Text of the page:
New Year’s Eve
I’ve always loved New Year’s Eve. Fond memories of my parents’ large parties as a child, often with surprise visits from theatre performers, and happy gatherings as an adult with good friends. I like building and following traditions, as well as the sense of clearing the decks and starting afresh with a new year.
This NYE was clearly going to be slightly different. We weren’t going to be with the friends we always spent NYE with. I started looking back on past NYEs to see what I might bring to this one.
Despite my enjoyment of traditions, some of my favourite NYEs were when I was in an unusual place and not expecting anything, with no particular wishes at all. I smile to recall a spontaneous trip to Paris and spectacular dinner with my brother, best friend and 60 strangers; I was rather heart-broken at the time so was braced for feeling miserable – in fact it was a very happy and funny trip. Or when in India, staying just outside the Taj Mahal, having fun with a friend despite also having a fever and being in the midst of a curfew (hearing gunshots through that night was a little alarming admittedly). There was also the large party I was expecting to be great that in fact turned out to be rather a strain.
It seemed the best way to have fun this year was to let go of expectations, hopes and traditions. Although I always have a phone chat with various members of my wider family on NYE, we’re rarely all together – so our Zoom gathering this year was rather special. And it was also a rare opportunity to spend NYE with just our sons, even if one abandoned us later to go for an online party with his friends. What other NYEs will be spent playing poker with husband and older son until the early hour, with a break for bubbly, party poppers and singing Auld Lang Syne at midnight?!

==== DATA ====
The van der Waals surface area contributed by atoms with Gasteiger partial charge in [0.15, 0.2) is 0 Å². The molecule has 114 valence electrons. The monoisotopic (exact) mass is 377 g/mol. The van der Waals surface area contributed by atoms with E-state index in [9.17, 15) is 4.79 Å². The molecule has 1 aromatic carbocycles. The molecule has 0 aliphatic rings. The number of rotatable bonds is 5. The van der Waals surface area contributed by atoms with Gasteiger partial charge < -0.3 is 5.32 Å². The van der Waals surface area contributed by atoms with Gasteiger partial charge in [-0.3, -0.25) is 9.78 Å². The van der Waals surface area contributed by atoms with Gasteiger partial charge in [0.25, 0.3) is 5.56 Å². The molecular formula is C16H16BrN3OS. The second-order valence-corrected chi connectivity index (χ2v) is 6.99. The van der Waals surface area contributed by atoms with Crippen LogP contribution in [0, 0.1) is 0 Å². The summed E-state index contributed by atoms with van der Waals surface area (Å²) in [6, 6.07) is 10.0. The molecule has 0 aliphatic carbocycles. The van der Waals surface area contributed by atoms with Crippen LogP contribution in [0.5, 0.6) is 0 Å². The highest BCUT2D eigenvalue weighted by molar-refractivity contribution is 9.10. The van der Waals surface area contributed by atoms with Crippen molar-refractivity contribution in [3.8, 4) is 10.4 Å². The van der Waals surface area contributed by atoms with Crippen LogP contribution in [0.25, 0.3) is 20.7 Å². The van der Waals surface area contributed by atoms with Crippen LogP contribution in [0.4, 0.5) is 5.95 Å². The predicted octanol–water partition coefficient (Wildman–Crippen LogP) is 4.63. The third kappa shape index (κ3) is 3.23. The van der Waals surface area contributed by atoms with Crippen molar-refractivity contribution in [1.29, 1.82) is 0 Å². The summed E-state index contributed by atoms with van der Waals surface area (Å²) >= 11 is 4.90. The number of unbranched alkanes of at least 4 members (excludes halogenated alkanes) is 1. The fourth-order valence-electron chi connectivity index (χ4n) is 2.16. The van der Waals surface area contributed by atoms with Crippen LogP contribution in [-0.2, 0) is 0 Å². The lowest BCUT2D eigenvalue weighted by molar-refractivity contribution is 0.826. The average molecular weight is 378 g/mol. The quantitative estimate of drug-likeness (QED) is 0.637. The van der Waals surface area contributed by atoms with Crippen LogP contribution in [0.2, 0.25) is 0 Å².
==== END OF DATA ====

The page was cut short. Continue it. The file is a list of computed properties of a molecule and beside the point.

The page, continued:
'Comparisons are the thief of joy' is a phrase I heard recently. And it can certainly be applied to our current situation with Covid, in terms of comparing our present experiences to others. I find bringing awareness to routine activities or mindful eating can help bring me into this moment, and let go of expectations and resentments.
With all the loss and fear that is around at the moment, I feel the best way to find joy is to get right into the present – allowing all gloomy thoughts and emotions to drift around in the background. Can I let myself appreciate the softness and texture of the white tablecloth right here, rather than be taken over by anxieties about the world, going back to teach in my school, my sons going or not going back to uni? Using the senses to help me rest in the present.
I must be on a lot more mailing lists this year than last, as I’m inundated with New Year posts, suggestions, free offers, so many ways to change or fix myself, that continue to flood into my devices. (I’m guilty of contributing to this deluge, with my offers of free mindfulness tasters coming up!). I felt refreshed to hear from Ten Percent Happier, one of my favourite mindfulness apps, as their approach is about letting ourselves be, with compassion – getting to know ourselves rather than trying to change ourselves, building a better relationships with ourselves rather than forcing new habits. When I’m feeling compassion and respect for my body, it’s easy and natural to make healthy food choices; whereas if I tell myself I mustn’t eat certain things, the rebel in me surfaces with a vengeance!
With mindfulness meditation, it’s possible to increase our capacity for joy, gratitude and love, and and “stay balanced when chaos reigns.” (TPH).
And letting go of expectations is one of the keys.
So may your year be one of joy, gratitude and love, and a willingness to be with the ups and downs as they arise, with curiosity and kindness. By letting 2021 be exactly as it is, by letting ourselves be as we are, we’re more likely to make calm, wise choices, be happier and be more satisfied with life.